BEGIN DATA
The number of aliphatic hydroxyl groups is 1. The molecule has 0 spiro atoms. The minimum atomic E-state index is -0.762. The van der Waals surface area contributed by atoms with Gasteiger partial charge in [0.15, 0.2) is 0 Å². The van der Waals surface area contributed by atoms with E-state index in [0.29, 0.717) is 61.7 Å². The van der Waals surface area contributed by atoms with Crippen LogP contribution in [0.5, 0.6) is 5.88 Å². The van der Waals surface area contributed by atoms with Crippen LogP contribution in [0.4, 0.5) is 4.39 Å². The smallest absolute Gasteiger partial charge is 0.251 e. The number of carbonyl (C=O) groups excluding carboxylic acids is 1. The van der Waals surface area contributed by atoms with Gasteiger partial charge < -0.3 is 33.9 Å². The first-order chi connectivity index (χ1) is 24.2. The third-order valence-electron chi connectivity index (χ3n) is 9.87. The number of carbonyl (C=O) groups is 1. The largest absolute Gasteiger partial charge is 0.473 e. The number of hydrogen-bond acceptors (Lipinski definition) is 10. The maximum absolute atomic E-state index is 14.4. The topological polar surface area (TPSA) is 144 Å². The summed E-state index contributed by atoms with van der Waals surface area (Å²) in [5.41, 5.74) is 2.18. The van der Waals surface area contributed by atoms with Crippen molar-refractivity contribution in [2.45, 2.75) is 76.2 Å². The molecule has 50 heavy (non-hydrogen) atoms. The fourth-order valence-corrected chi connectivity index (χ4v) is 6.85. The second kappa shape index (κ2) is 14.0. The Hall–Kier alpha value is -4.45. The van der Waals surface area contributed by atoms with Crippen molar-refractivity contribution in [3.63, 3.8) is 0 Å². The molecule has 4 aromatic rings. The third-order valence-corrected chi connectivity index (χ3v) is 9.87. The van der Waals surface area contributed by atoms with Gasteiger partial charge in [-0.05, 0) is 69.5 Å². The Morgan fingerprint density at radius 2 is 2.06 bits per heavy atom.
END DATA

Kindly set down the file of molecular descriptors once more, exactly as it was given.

The number of aliphatic hydroxyl groups is 1. The molecule has 0 spiro atoms. The minimum atomic E-state index is -0.762. The van der Waals surface area contributed by atoms with Gasteiger partial charge in [0.15, 0.2) is 0 Å². The van der Waals surface area contributed by atoms with E-state index in [0.29, 0.717) is 61.7 Å². The van der Waals surface area contributed by atoms with Crippen LogP contribution in [0.5, 0.6) is 5.88 Å². The van der Waals surface area contributed by atoms with Crippen LogP contribution in [0.4, 0.5) is 4.39 Å². The smallest absolute Gasteiger partial charge is 0.251 e. The number of carbonyl (C=O) groups excluding carboxylic acids is 1. The van der Waals surface area contributed by atoms with Gasteiger partial charge < -0.3 is 33.9 Å². The first-order chi connectivity index (χ1) is 24.2. The third-order valence-electron chi connectivity index (χ3n) is 9.87. The number of carbonyl (C=O) groups is 1. The largest absolute Gasteiger partial charge is 0.473 e. The number of hydrogen-bond acceptors (Lipinski definition) is 10. The maximum absolute atomic E-state index is 14.4. The topological polar surface area (TPSA) is 144 Å². The summed E-state index contributed by atoms with van der Waals surface area (Å²) in [5.41, 5.74) is 2.18. The van der Waals surface area contributed by atoms with Crippen molar-refractivity contribution in [2.45, 2.75) is 76.2 Å². The molecule has 50 heavy (non-hydrogen) atoms. The fourth-order valence-corrected chi connectivity index (χ4v) is 6.85. The second kappa shape index (κ2) is 14.0. The Hall–Kier alpha value is -4.45. The van der Waals surface area contributed by atoms with Crippen molar-refractivity contribution in [3.63, 3.8) is 0 Å². The molecule has 4 aromatic rings. The third-order valence-corrected chi connectivity index (χ3v) is 9.87. The van der Waals surface area contributed by atoms with Gasteiger partial charge in [-0.05, 0) is 69.5 Å². The Morgan fingerprint density at radius 2 is 2.06 bits per heavy atom.